How Studying Music Makes Better Employees

See the word “musician” on a resume and you might not immediately think “stellar employee” or “exceptional leader”.

Perhaps the word evokes the image of a rock star, in trouble for chucking a television out of a hotel room window. Or else someone struggling along in life, who should have picked a “real job”.

But is there more to the profession than meets the stereotype?

It is well known many musicians work simultaneously in arts and non-arts roles, often to create some income security. Less understood is just how well the extensive skillset developed in music transfers to a non-arts, professional workplace.

Read more:
A long way to the top: Australian musicians balance multiple roles to make their careers work

My nationwide survey sought to find out. I began by conducting 15 in-depth interviews with musicians simultaneously working dual-careers – one in music, and one somewhere else.

The preliminary findings, which are yet to be peer-reviewed, showed dual-career musicians have a plethora of distinctive workplace skills that had been enabled by their musical education and experience. This was verified by their non-musician co-workers.

The discovery sparked an ongoing second stage of research, investigating the experience of a larger group. These include:

  • dual-careerists
  • musicians who have exited the profession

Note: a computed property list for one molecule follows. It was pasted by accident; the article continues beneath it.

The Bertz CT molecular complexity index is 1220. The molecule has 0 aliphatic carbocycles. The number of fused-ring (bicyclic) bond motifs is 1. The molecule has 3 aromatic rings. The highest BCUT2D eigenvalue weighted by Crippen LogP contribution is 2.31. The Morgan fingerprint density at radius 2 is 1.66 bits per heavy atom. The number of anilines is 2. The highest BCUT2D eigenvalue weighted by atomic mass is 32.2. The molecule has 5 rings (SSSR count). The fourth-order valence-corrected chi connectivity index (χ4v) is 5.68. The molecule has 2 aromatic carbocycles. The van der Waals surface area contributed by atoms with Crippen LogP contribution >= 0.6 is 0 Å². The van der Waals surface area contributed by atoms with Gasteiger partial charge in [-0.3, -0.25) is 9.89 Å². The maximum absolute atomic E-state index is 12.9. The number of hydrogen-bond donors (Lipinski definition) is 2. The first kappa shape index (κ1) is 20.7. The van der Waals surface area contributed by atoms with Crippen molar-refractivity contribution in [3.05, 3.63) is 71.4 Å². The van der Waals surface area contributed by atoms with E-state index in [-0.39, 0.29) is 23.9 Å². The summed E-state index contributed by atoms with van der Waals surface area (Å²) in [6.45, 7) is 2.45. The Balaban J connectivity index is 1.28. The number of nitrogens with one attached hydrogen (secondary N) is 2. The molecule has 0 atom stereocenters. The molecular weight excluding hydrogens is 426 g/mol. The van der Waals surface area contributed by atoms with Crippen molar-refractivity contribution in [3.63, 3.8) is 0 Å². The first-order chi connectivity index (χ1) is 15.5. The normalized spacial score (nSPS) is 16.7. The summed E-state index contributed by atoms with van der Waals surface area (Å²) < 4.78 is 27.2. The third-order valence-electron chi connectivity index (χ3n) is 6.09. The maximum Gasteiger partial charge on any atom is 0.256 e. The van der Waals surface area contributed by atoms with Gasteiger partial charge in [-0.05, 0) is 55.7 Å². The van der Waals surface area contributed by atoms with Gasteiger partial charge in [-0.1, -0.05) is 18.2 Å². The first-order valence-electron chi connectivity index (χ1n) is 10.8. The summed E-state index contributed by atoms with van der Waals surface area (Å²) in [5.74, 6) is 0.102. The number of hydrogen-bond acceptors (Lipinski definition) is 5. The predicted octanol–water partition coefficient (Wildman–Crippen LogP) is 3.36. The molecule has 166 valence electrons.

• musically-educated individuals who never pursued a music career.

With 165 respondents so far, the emerging results are significant – music education and experience lays the foundation for high levels of future aptitude in a range of workplaces.

Practice makes perfect

One of the most powerful traits instilled by a music education is a deep sense of professionalism. 85% of survey participants identified the trait as the skill that most influenced expectations of themselves and others, and the quality of their work.

A common industry saying about rehearsal reflects this attitude of consistency and punctuality – “early is on time, on time is late, and late is left behind.”

Other notable skills included autonomy and self-direction, resilience and perseverance, and creativity.

closeup of hands playing flute
Learning an instrument fosters disciplined, focused attention, a highly valuable skill in other contexts.

Participants attributed the development of these strengths to the disciplined and focused attention required to learn music, and the intrinsic motivation needed to practise and perfect an instrument over a long period of time.

This is increasingly relevant in an age where screens and social media steal our concentration and cost employers’ productivity.

Another key trait identified was creativity, which may reflect findings that the musically trained have more neuronal matter, and therefore increased brain activity.

Interviews with non-musician colleagues showed that out-of-the-box thinking was particularly prevalent amongt jazz musicians, singer-songwriters and composers.

It takes a whole orchestra to play a symphony

Participants unanimously said ensemble work – playing in bands, chamber music, orchestras and so on – has contributed positively to their workplace team dynamics.